1 Redevelopment promotion district (relaxation of the maximum floor-area ratio when in conjunction with the improvement of public facilities).
2 Large-scale store development promotion district (Large-scale shopping complexs, theaters, etc. can be permitted when in conjuction with the improvement of public facillities).
3 Public facilities development promoting-type (phased application of the maximum floor-area ratio in response to the state of improvement of public local roads).
4 Floor-area ratio transfer-type（floor-area ratio is distributed within an area）
5 Efficient land utilization-type（increased floor-area ratio, if open space is provided）
6 Urban housing development promotion-type（up to 50% increase of floor-area ratio for residential use）
7 Building shapes coordinating-type（exemption of the restrictions on the floor-area ratio according to the width of the adjoining road in exchange for height restriction）
8 Disaster Prevention Block Improvement District Plan（promotion of road/park development and fire-resistant building structures for disaster prevention）
9 Roadside District Plan（promotion of noise prevention and high-rise buildings along trunk roads）
10 Rural District Plan（establishment of a good residential environment in harmony with requirements for farming）
Building Coverage Ratio (BCR) 建蔽率 Kenperitsu and the floor area ratio (FAR) 容積率 yousekiritsu
Each zone restricts the building size and density by prescribing the numbers used to calculate the buildable area 建蔽率 Kenperitsu and 容積率 yousekiritsu (Building Coverage Ratio - BCR and floor area ratio - FAR).
The purpose of the BCR 建蔽率 or 建ぺい率 Kenperitsu is to limit building density, preventing fires from spreading between adjacent buildings; ensuring light and air penetration; controlling urban character.
Kenperitsu (BCR)% = building coverage area / site area × 100
Japan has extensively adopted the floor area ratio in the zoning system since 1970. Some say that it has deteriorated the skylines and building lines in Japanese cities, others claim that it has protected the residential environments. The floor area ratio (FAR) – yousekiritsu 容積率 – sets the maximum possible floor area, totalled across all floors and expressed as a percentage of the site area. In other countries Floor Area ratio is sometimes called floor space ratio (FSR), floor space index (FSI), site ratio or plot ratio. The difference between FAR and FSI is that the first FAR a ratio, while the FSI is an index. For example 250% FAR is 2.5 FSI.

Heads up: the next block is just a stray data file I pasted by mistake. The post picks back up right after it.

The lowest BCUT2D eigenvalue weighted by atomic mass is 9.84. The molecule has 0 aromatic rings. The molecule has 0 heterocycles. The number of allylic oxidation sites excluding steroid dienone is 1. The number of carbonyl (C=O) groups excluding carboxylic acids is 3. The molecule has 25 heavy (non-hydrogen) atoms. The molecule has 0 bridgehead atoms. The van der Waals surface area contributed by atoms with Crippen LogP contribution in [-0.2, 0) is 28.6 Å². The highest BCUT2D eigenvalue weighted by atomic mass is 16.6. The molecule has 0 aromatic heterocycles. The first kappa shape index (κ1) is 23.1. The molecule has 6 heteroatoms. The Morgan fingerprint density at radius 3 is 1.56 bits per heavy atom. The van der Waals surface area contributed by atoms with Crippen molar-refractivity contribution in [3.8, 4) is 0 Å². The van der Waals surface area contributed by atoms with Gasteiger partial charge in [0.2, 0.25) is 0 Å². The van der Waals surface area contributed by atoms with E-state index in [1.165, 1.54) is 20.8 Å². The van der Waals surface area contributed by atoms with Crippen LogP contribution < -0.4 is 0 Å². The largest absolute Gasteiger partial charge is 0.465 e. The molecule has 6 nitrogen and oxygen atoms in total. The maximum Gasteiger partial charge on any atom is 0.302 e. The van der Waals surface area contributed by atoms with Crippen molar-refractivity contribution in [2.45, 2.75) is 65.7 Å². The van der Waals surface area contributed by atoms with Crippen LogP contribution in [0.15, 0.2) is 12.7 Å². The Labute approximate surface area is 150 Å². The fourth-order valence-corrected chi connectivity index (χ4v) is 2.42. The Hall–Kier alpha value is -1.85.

Yousekiritsu (FAR)% = total floor area / site area × 100
When constructing buildings across multiple zones with different prescribed ratios, in Japan, BRC and FAR should be calculated with a weighted average.
Setback refers to the area in a parcel of land where a building may not be constructed. The most common setback in Japan is defined by the minimum road width. Roads in Japan should be at least 4 meters wide (to allow emergency vehicles to use them). In reality, old roadways in Japan are often narrower. In these cases, the building must be setback from the center of the old roadway by at least 2 meters. The area of the setback is excluded from the calculation of the BCR and FAR.
Further setbacks can be introduced by districts for controlling urban density, preserve views on mountains or historical buildings etc.
Why one would do height limits? One can argue that you need to allow some sun to shine on the street or to allow some air to flow. Those are good arguments, but how to define those numbers? In many countries those numbers are just arbitrary limits. In Japan the height limit is a parametric calculation, defined by the plot size, and the road width. I'm not saying that this is the ideal solution, but make more sense, than an urban planner deciding how many stories a building should have.
Slant plane Restrictions in Japan is limiting building heights in proportion to the distance from the other side of the boundaries of the roads they face, or from the adjacent site boundaries. It ensures adequate space for light and ventilation between buildings or on roads.
There are three types of slant planes, each is calculated differently, corresponding to the different boundaries of the site: road boundaries, adjacent plot boundaries and north-facing boundaries.
So, for example, the farther the building is set back from the street, the higher it can be.
District plans may override these rules, where they want to build offices in skyscrapers for example.
Where to get informations
This guide is by no means complete, is just a quick overview of aspects of Japanese Building Standard Law. It is also a way l to show how things can be done differently.
wikipedia japanese administrative divisions
wikipedia japanese zoning